Nashua Soup Kitchen has tentative agreement to buy VFW facility
Over a cup of coffee and a heartfelt conversation, officials from the VFW on Friday offered to sell their facility at 2 Quincy St. to the Nashua Soup Kitchen for its food distribution services.
An undisclosed price-tag was reached by the two organizations, both of them describing the informal deal as a win-win situation for not only their groups, but the community at large.
"Sometimes when one door closes, another one opens," said John Fisher, a member of the Nashua Soup Kitchen and Shelter board of directors for more than 20 years.
Fisher was devastated last month when the Planning Board rejected a plan to convert a building at 2 West Otterson St. into a community food service kitchen.
But just days after the disappointment, the VFW post commander, Barry Palmer, invited Fisher to tour their post facility and possibly consider purchasing the building.
"It really seems quite perfect," said Fisher.
At a time when the Nashua Soup Kitchen is seeing an increase in clients, the VFW is experiencing a decline in membership, according to Fisher. Fisher said the two groups quickly agreed on a price they were both comfortable with, but said the dollar figure will not be released until boards for each organization have the opportunity to formally vote and sign a purchase-and-sale agreement.
"We are two human service agencies working together in the community. It is a good partnership," he added. Their current kitchen is about 4,000-square feet, which forces patrons to often wait outside - sometimes in the freezing cold - to obtain their meals, said Fisher, explaining the new soup kitchen will be about 14,000-square feet.
"It is inhumane to stand outside and wait to eat. It is just not fair to our clients," he said. "In the new location, we will be able to serve 180 people in the main meeting room."
In the past three years, the Nashua Soup Kitchen has tripled the amount of meals it serves on a regular basis. Three years ago, the kitchen served about 1,000 breakfasts and about 2,500 dinners in the month of August.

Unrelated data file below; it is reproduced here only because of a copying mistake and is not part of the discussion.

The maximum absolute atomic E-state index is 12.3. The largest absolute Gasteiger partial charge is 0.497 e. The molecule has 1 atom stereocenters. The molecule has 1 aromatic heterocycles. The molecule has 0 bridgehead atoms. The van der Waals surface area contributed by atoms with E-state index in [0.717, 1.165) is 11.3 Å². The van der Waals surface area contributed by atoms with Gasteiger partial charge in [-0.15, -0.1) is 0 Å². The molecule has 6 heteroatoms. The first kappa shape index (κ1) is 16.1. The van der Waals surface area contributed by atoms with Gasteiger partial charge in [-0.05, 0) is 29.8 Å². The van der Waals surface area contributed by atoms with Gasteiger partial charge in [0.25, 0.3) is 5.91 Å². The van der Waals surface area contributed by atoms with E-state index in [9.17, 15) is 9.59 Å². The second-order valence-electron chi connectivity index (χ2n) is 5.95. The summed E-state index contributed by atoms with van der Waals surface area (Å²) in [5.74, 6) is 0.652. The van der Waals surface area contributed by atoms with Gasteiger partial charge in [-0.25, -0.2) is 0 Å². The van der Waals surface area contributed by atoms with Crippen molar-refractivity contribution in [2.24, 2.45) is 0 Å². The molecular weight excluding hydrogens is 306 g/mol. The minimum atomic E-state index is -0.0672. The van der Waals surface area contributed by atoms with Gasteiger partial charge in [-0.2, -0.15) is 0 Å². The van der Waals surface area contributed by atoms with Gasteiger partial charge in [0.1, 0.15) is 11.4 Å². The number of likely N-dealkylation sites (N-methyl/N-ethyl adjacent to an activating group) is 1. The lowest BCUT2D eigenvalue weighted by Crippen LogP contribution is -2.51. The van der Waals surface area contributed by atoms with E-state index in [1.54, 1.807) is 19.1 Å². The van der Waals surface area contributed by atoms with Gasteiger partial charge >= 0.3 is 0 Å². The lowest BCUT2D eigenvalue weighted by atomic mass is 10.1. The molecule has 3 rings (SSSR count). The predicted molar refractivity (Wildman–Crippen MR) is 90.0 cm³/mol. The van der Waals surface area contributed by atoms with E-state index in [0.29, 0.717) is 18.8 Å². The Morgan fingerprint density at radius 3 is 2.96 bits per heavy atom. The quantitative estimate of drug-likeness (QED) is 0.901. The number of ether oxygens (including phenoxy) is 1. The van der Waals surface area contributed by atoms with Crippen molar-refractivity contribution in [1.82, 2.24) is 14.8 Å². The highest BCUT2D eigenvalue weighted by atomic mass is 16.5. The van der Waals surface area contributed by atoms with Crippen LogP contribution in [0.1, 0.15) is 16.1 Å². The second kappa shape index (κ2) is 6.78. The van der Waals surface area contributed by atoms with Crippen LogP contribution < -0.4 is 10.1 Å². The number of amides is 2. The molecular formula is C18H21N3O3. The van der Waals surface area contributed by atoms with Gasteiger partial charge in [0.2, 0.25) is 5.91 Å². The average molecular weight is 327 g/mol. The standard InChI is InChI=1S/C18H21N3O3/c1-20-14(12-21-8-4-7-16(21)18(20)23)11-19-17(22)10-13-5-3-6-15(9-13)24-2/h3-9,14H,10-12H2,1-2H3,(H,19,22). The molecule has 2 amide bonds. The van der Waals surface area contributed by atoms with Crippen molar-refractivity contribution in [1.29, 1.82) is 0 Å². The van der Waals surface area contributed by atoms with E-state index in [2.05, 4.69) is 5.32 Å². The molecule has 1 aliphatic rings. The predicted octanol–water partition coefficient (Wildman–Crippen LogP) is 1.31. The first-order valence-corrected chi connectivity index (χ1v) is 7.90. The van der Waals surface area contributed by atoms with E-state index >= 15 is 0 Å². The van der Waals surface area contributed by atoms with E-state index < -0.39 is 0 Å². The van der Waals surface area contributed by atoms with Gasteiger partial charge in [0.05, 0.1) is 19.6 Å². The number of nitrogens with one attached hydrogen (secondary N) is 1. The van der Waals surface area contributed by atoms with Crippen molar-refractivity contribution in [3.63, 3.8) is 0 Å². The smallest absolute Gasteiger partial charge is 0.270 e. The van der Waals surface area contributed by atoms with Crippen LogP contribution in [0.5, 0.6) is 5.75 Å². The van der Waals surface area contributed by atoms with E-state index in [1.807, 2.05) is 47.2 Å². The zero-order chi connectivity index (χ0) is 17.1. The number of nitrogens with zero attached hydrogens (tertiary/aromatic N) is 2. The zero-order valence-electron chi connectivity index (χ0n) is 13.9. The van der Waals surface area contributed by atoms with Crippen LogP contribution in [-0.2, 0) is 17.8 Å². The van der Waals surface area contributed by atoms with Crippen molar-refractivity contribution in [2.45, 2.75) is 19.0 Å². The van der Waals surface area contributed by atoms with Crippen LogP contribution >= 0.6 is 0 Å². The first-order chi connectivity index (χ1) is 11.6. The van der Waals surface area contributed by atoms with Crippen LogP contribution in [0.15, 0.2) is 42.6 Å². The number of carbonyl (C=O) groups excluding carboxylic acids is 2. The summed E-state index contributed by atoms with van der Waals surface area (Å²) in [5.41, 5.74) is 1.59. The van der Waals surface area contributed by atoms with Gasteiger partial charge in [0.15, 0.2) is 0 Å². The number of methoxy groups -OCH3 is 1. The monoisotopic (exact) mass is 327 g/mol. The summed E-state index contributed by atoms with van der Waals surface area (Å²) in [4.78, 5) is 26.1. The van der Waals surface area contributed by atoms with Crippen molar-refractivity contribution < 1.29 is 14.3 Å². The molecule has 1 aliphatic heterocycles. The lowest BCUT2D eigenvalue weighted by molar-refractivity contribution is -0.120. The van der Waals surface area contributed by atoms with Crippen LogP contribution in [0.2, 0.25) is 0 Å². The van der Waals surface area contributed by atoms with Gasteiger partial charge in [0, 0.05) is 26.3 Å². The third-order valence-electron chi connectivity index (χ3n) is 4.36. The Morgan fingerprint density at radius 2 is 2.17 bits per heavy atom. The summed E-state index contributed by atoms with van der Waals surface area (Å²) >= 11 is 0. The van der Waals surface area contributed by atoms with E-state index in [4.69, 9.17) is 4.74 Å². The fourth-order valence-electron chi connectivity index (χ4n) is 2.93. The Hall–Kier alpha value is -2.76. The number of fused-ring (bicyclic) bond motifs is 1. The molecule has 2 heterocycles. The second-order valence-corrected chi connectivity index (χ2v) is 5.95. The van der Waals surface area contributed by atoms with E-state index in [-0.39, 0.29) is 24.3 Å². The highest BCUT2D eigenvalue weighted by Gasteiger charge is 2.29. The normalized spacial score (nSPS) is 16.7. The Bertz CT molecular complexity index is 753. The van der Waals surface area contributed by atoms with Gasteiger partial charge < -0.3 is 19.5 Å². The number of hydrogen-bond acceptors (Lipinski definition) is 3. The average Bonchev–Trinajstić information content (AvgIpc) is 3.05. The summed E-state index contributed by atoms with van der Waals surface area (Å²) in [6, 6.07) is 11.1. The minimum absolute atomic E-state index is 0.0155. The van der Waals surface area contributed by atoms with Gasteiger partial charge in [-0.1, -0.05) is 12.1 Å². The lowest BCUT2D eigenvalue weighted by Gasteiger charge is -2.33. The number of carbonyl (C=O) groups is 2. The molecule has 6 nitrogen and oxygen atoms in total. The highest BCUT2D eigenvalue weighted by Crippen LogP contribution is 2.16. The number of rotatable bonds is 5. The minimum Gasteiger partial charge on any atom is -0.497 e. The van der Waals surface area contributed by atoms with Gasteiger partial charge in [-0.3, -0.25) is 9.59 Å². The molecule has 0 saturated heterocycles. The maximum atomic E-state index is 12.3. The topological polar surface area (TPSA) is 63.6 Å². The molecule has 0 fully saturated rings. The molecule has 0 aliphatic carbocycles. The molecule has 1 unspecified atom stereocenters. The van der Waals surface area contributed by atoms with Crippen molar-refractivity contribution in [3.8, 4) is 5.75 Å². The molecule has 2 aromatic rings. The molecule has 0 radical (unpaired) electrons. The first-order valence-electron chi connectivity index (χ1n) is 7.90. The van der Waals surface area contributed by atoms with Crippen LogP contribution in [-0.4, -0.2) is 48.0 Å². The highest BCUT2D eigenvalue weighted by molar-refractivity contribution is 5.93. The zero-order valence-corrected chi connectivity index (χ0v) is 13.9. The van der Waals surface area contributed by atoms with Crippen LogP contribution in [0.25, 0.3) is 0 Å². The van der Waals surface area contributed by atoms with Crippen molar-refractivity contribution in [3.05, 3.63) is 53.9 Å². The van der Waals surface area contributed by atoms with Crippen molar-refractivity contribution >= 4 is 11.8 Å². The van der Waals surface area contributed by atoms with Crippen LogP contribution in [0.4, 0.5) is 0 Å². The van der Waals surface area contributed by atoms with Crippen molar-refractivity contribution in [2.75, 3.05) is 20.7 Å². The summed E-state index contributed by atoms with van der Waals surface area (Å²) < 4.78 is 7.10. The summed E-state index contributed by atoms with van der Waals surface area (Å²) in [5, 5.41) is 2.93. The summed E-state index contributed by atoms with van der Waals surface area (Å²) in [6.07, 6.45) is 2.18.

This past August, 2,318 breakfasts were served and 5,167 dinners, according to Fisher.
"It has been heartbreaking. It is very tough to watch that line year after year," he said.
Fisher is optimistic that this will be the last Thanksgiving when clients must wait outside to receive their holiday meal, as there is a tentative March 1, 2013, closing date on the new site.
Minor alterations will likely be made to the new facility, including a possible small expansion of the existing kitchen, but Fisher said the Nashua Soup Kitchen would like to begin serving meals at the Quincy Street location next fall.
"This process has been very emotionally charged at times," admits Fisher, who says he is grateful for the VFW and its members who have been understanding and generous - especially during their own financial struggles.
Within the past month, Palmer said members of the local VFW have expressed interest in downsizing from its large, three-story post, agreeing that it is just too big for the needs of the VFW.
The VFW took over the old house, which was originally build for Spanish-American War veterans, some time in the 1920s.
Currently, VFW Post 483 has about 420 members, but three years ago it had close to 520 members, according to Palmer.
"There is a degree of sadness associated with leaving our place, but we are glad that it will be put to good use," he said Monday. "We are pleased and delighted that the building itself will continue to service the community as it has for 90 years."
Although the VFW will now have to find a new home, Palmer stressed that the organization will continue to function in Nashua, and plans to remain in operation for many years to come.
"This could not have happened at a better time," he added.
Fisher stressed that the new soup kitchen will not be used as a shelter or house clients, as it already has a men's and women's shelter operating in the city.